PARTS LIST

  • 10 Inkjet printer system
  • 12 Image data source
  • 14 Controller
  • 15 Image processing unit
  • 16 Electrical pulse source
  • 18 First fluid source
  • 19 Second fluid source
  • 20 Recording medium
  • 100 Inkjet printhead
  • 110 Inkjet printhead die
  • 111 Substrate
  • 112 Isolation layer
  • 113 Layer
  • 114 Heater
  • 115 Heater
  • 120 First nozzle array
  • 121 Nozzle(s)
  • 122 Ink delivery pathway (for first nozzle array)
  • 130 Second nozzle array
  • 131 Nozzle(s)
  • 132 Ink delivery pathway (for second nozzle array)
  • 138 Slot
  • 150 Nozzle plate layer
  • 151 Chamber forming layers
  • 152 Chambers
  • 181 Droplet(s) (ejected from first nozzle array)
  • 182 Droplet(s) (ejected from second nozzle array)
  • 200 Carriage
  • 210 Manifold
  • 211 Slot connection end
  • 212 Port connection end
  • 213 Fan-out path
  • 220 Panel
  • 230 Multi-layer mounting substrate
  • 235 Adhesive
  • 240 Insert molded mounting substrate
  • 241 Die mounting portion
  • 242 Slots
  • 243 Die mount surface
  • 245 Extension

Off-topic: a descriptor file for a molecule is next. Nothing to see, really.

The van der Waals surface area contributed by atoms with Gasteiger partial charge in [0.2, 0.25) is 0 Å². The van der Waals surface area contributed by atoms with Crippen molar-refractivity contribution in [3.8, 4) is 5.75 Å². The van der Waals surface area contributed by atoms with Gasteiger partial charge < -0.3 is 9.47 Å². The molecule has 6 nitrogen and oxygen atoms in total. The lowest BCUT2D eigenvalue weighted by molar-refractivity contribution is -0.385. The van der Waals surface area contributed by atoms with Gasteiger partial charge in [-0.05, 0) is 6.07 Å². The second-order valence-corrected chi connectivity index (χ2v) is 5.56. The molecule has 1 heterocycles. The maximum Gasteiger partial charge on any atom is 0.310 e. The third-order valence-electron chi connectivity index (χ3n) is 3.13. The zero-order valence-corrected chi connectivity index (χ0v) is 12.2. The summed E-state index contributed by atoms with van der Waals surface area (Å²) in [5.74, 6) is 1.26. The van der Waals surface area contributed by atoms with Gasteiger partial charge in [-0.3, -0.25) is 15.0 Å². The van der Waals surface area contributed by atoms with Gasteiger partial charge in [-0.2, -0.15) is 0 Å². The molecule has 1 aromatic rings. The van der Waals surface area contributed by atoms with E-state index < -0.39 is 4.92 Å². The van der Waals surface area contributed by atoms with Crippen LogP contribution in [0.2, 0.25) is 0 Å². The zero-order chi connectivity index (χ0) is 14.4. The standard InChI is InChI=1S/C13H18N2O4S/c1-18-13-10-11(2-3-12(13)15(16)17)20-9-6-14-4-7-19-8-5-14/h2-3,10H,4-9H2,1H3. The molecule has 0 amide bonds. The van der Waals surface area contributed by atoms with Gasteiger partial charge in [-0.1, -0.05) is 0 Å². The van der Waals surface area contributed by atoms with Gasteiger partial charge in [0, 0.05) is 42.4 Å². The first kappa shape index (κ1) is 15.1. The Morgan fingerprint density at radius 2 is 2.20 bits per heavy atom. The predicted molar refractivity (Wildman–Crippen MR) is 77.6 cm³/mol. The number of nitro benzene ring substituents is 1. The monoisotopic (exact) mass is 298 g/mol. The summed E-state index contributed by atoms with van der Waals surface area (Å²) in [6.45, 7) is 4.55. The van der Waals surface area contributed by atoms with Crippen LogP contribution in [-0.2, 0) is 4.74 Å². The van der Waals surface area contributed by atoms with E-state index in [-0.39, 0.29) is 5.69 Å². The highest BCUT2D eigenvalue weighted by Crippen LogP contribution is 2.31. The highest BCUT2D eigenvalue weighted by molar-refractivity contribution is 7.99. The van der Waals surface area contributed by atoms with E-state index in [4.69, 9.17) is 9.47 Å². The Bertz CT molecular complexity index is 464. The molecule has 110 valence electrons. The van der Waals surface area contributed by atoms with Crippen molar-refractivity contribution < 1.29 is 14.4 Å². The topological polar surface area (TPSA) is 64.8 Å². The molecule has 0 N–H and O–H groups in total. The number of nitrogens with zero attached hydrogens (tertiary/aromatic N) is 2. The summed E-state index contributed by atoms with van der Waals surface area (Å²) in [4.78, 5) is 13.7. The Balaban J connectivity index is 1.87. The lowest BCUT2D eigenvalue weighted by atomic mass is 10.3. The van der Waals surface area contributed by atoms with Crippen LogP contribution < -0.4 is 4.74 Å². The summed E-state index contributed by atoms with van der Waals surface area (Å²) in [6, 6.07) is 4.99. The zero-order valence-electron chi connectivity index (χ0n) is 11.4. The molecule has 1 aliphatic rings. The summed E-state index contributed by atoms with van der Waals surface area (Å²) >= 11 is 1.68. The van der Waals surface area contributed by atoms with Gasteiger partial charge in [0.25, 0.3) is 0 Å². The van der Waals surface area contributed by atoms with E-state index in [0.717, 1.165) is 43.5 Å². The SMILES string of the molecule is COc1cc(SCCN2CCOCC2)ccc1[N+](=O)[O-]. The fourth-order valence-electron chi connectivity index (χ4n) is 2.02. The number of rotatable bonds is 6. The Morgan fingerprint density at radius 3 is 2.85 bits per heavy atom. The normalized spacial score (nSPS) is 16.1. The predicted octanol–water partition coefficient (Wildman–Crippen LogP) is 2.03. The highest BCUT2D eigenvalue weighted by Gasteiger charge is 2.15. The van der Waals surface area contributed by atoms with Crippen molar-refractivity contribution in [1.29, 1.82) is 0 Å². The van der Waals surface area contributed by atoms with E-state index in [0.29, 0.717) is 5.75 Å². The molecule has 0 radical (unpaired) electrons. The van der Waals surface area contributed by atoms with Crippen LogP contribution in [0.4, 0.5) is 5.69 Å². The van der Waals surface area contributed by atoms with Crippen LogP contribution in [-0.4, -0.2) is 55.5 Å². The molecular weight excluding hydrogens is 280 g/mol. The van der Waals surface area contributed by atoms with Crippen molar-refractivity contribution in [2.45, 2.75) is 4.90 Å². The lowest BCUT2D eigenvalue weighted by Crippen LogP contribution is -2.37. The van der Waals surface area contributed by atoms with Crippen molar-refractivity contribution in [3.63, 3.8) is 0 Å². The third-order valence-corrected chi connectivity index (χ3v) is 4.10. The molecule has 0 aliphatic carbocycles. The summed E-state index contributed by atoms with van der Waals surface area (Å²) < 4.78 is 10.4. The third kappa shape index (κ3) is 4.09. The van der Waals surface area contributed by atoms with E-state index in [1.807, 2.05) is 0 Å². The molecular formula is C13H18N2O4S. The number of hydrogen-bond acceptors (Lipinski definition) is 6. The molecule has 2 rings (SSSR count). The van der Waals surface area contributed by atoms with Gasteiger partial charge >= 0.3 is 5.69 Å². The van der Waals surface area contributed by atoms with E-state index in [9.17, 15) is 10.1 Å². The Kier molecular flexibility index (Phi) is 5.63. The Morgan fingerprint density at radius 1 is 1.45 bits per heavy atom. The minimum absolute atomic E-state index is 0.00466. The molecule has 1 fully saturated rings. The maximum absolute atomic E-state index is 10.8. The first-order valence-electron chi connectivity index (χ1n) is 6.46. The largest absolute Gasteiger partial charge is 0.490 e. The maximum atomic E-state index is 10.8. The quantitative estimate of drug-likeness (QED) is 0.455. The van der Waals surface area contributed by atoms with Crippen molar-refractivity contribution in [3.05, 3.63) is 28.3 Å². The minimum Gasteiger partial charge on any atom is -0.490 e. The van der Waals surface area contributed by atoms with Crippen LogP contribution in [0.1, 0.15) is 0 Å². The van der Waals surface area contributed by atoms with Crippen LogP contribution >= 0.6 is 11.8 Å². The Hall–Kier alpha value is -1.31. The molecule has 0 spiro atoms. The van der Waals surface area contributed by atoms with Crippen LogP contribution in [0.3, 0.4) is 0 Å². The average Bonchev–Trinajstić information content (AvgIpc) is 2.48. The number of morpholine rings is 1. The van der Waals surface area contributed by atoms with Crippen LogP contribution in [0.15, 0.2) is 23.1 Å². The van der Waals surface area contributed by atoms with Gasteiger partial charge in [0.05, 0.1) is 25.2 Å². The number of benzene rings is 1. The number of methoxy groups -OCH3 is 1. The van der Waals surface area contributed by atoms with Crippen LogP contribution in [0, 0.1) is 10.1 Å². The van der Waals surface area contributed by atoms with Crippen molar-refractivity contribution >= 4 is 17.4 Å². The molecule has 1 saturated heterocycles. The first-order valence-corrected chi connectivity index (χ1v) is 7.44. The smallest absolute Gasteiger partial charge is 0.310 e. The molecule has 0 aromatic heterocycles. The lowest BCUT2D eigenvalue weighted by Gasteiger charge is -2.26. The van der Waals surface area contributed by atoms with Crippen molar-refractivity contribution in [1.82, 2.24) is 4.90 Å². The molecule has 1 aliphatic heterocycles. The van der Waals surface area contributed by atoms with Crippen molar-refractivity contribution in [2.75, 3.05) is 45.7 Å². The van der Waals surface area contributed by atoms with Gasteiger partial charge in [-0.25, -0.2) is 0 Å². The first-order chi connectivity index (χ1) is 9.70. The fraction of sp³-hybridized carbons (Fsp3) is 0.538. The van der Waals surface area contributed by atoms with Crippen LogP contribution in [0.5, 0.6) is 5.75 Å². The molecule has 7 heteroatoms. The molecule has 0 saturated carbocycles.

• 246 Alignment feature
  • 247 Alignment feature
  • 249 Mounting substrate
  • 250 Printhead
  • 251 Printhead die (or ejector die)
  • 252 Wire bonds
  • 253 Nozzle array
  • 254 Nozzle array direction
  • 255 Ink inlet ports
  • 256 Encapsulating material
  • 257 Flex circuit
  • 258 Connector board
  • 259 Die bond adhesive
  • 260 Surface (of printhead die)
  • 261 Bond pads
  • 262 Multi-chamber ink supply
  • 264 Single-chamber ink supply
  • 265 Ink feed opening
  • 268 Electrically insulating support
  • 269 Metalized vias
  • 270 Metalized layer
  • 271 Die mounting region
  • 272 Slot
  • 275 Contact pads
  • 276 Leads
  • 277 Connection pads
  • 278 First surface
  • 279 Second surface
  • 280 Extension
  • 281 Mounting feature
  • 285 Ink passage layer
  • 286 Slot
  • 290 Face layer
  • 291 Window
  • 292 Wall
  • 295 Base layer
  • 296 Inlet hole
  • 300 Printer chassis
  • 301 Platen
  • 302 Paper load entry direction
  • 303 Print region
  • 304 Media advance direction
  • 305 Carriage scan direction
  • 306 Right side of printer chassis
  • 307 Left side of printer chassis
  • 308 Front of printer chassis
  • 309 Rear of printer chassis
  • 310 Hole (for paper advance motor drive gear)
  • 311 Feed roller gear
  • 312 Feed roller
  • 313 Forward rotation direction (of feed roller)
  • 320 Pick-up roller
  • 322 Turn roller
  • 323 Idler roller
  • 324 Discharge roller
  • 325 Star wheel(s)
  • 330 Maintenance station
  • 332 Cap
  • 334 Wiper
  • 370 Stack of media
  • 371 Top piece of medium
  • 380 Carriage motor
  • 382 Carriage guide rail
  • 383 Encoder fence
  • 384 Belt
  • 390 Printer electronics board
  • 392 Cable connectors

Claims (11)

The invention claimed is:
1. A method of assembling an inkjet printhead, the method comprising: